So, to help make Mr Nihalani’s job easier, I’d like to call out the film for its excesses. And since there are so many, I’ll settle for the first five I can recall, with as few spoilers as possible.

Let’s begin with the most innocuous example and work our way up the anti-sanskaari ladder.

First of all, there’s the confusing, unfamiliar idea of a woman earning a livelihood for herself or her family – unthinkable and devious in any "right"-minded society of course, especially without her husband’s permission.

Secondly, the movie clearly didn’t get the memo that marital rape isn’t really rape, but just an expression of marital love. All that portrayal of suffering isn’t necessary, neither is it real. It gives women strange ideas about having control over their lives and bodies, when actually, all they need is to feel grateful towards men who “let them do their thing”, once in a while.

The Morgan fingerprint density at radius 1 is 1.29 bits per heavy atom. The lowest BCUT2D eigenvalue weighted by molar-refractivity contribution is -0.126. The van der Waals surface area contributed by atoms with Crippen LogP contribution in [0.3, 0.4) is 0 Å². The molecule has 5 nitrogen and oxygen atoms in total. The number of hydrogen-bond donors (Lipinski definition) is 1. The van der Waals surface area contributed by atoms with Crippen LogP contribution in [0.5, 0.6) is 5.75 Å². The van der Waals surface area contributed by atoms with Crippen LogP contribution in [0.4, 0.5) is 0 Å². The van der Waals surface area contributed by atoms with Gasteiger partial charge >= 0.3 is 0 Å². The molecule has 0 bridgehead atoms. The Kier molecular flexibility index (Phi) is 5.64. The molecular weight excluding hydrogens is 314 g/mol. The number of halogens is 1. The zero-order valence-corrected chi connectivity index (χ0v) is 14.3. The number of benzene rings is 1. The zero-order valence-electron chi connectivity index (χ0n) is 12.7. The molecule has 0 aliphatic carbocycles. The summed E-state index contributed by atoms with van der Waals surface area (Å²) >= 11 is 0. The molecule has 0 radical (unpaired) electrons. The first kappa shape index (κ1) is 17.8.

I can just imagine how frustrated Mr Nihalani must be with ignorant feminists who haven’t read Aristotle's remark: “Silence is a woman’s glory”.

The movie didn’t get the memo that marital rape isn’t really rape.

As for the third gaffe: the movie's complex portrayal of a young girl discovering her sexuality in a conservative Muslim family, or, as the censor board put is, “a bit sensitive touch about one particular section of society”.

Oh, did you think that sensitive touches are what make art special?

The Censor Board doesn’t agree. It is in fact undeniably offensive to show a young Muslim woman taking an interest outside her night-time duty of stitching burqas. Especially because we know by now that boys, alcohol, parties, dancing and kissing cannot exist in a perfect sanskari universe.

Fourthly – since when did women start taking the lead in sex? Isn’t unabashed pleasure in sex reserved for men?

Pornhub might give you numbers to prove that every third person watching porn in India is a woman, but that’s hardly the point. It’s bizarre for women to claim any form of sexual agency.

And just like Anne Frank’s Diary had the bits about her sexual awakening edited out by her father, India has Papa Nihalani tending to the country’s moral fibre.

When did women start taking the lead in sex?